helping Israeli agents kill Palestinian militia members. The verdicts were

passed after a ten-minute hearing. In the same month, a suspected

collaborator, Suleiman Abu Amra, died during interrogation in a Gaza jail.

His body reportedly revealed evidence of torture. According to the

Palestinian Human Rights Monitoring Group, alleged collaborators are

routinely tortured in Palestinian jails and are denied the right to defend

themselves in court. This practice is not prohibited under Palestinian law.

Amnesty International and the Palestinian Center for Human Rights informed the Public Committee Against Torture in Israel that six men had been sentenced to death by a firing squad in April 2002 by the State Security Court. This was after having been convinced of collaboration with the Israeli General Security Services according to Amnesty International’s April 10, 2002, report on the PA. Himelfarb said:

Those who are convicted have either been caught helping Israelis, spoken

out against Arafat, or are involved in rival criminal gangs, and these

individuals are hung after summary trials. Arafat creates an environment

where the violence continues while silencing would-be critics, and although

he could make the violence impossible, he doesn’t stop it.

In a letter written on January 2001 Human Rights Watch called on Arafat to immediately suspend all executions and retry those individuals with pending death sentences before courts that meet international fair trial standards. The letter added that Human Rights Watch was disturbed by the PA’s repeated recourse to the death penalty in cases in which defendants received grossly unfair trials before state security and military courts whose verdicts may have been influenced by political considerations. Hanny Megally, executive director of the Middle East and North Africa division of Human Rights Watch, writes:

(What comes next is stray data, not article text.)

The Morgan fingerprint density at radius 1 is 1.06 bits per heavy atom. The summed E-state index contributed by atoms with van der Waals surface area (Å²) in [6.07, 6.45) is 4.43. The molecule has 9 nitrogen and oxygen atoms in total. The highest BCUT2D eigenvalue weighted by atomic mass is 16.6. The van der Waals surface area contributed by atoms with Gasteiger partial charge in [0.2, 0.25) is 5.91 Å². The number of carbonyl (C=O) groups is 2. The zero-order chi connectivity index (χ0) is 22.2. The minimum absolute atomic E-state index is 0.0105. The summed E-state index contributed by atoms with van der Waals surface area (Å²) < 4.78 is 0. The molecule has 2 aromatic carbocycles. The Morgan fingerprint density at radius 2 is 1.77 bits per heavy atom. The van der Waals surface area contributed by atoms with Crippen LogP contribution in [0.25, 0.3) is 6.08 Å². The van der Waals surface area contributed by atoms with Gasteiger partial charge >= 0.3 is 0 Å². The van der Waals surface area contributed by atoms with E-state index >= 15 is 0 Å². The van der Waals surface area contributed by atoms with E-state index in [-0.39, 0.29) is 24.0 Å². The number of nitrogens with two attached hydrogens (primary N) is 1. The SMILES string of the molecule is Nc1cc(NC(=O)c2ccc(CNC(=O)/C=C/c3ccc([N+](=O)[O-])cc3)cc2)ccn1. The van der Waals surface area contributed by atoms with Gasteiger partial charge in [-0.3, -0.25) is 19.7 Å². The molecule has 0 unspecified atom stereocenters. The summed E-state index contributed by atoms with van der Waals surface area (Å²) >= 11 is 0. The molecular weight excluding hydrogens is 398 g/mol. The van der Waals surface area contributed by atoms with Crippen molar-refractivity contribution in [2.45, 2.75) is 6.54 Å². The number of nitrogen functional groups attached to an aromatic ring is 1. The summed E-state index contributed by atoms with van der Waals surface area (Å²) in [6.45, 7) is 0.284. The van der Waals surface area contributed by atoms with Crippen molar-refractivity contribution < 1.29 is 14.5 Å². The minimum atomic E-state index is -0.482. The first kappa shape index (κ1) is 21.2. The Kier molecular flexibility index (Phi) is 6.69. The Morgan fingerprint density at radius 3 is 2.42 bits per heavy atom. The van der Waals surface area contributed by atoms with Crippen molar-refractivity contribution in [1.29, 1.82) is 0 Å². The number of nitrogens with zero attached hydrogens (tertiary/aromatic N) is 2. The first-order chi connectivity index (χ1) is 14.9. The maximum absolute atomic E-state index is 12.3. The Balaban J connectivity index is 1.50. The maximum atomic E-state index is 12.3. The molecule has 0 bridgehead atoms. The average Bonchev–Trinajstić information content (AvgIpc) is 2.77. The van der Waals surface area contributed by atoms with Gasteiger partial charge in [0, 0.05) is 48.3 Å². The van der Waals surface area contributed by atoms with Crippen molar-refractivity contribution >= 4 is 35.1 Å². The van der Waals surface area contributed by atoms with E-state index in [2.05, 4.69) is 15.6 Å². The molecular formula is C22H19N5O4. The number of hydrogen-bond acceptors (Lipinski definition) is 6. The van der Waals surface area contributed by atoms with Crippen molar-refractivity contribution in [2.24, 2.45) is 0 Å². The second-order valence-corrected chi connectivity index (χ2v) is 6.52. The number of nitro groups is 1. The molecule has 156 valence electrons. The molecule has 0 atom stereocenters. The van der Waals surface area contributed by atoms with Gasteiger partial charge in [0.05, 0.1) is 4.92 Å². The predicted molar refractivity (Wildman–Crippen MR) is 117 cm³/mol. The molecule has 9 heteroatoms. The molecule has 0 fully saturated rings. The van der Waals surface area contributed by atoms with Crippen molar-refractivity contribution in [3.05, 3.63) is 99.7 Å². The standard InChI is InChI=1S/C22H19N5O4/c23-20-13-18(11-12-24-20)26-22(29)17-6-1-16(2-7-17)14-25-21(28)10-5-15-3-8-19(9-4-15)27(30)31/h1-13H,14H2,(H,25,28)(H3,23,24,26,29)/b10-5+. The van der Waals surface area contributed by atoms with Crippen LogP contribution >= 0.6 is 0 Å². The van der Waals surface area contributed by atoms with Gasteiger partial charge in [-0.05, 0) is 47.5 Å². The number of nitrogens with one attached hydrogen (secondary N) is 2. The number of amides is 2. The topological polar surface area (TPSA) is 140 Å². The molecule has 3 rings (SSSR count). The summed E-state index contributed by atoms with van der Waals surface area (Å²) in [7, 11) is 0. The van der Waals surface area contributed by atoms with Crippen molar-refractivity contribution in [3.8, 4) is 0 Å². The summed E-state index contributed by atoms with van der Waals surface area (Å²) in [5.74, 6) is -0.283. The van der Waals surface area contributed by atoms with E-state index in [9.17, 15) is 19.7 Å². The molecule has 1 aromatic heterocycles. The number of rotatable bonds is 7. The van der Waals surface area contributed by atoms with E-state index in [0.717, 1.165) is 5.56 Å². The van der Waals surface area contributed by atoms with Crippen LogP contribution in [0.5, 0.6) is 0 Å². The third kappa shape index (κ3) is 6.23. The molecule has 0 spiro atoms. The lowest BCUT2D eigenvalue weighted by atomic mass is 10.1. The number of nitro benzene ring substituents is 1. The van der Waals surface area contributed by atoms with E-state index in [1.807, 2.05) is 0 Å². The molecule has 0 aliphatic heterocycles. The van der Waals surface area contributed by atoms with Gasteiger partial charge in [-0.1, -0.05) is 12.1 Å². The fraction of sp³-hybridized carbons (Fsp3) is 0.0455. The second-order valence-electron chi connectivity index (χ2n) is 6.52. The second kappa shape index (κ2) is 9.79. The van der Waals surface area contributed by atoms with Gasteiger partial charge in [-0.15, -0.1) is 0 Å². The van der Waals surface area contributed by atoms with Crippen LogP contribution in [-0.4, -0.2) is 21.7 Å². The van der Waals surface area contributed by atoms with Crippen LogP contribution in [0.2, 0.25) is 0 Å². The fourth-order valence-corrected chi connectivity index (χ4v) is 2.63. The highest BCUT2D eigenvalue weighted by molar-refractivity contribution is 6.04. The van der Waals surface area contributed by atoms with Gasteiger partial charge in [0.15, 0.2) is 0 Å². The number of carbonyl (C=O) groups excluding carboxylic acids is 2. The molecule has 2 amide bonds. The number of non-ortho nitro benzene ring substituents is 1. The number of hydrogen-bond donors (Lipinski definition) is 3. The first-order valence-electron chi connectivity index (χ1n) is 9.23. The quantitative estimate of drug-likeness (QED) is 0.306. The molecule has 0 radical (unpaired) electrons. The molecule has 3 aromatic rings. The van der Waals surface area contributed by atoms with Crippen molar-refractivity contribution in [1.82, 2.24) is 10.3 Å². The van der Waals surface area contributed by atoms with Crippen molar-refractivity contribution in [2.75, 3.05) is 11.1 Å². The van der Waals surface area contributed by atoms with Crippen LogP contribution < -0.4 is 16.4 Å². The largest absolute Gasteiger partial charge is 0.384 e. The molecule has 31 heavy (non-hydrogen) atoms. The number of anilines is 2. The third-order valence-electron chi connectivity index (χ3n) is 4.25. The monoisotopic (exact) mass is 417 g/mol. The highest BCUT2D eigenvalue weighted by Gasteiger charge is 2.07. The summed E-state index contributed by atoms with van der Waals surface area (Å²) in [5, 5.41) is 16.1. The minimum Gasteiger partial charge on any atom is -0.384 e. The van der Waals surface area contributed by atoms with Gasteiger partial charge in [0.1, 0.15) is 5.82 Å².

These proceedings had little to do with justice. These men were executed

after trials lasting only a few hours, where they had no legal counsel or

right to appeal. The Palestinian Authority has failed to establish the

rule of law, and these suspicious deaths are the product of that failure.

People responsible for wrongful deaths should be brought to justice.


The suffering of those Palestinian civilians who are arbitrarily detained, jailed, or even murdered by the PA spreads within the community. There are severe economic consequences when a detainee is the family’s sole financial provider. Those alleged collaborators who are murdered are even denied burial in Muslim cemeteries. Social ostracism is also a reality for most alleged collaborators and their families. It’s usually irrelevant if the alleged collaborator is really guilty or obviously innocent, since the Palestinian society as a whole readily believes the stories conveyed by the PA. This is exceptionally problematic since at least 60 percent of the alleged collaborators killed during the first intifada were innocent.

The actions of the PA indicate that rights for Palestinians aren’t regarded as innate. If Palestinians are to experience those rights considered fundamental to every human being, pressure will need to be initiated by the outside world.

Erika Waak is an editor for the Humanist.

COPYRIGHT 2003 American Humanist Association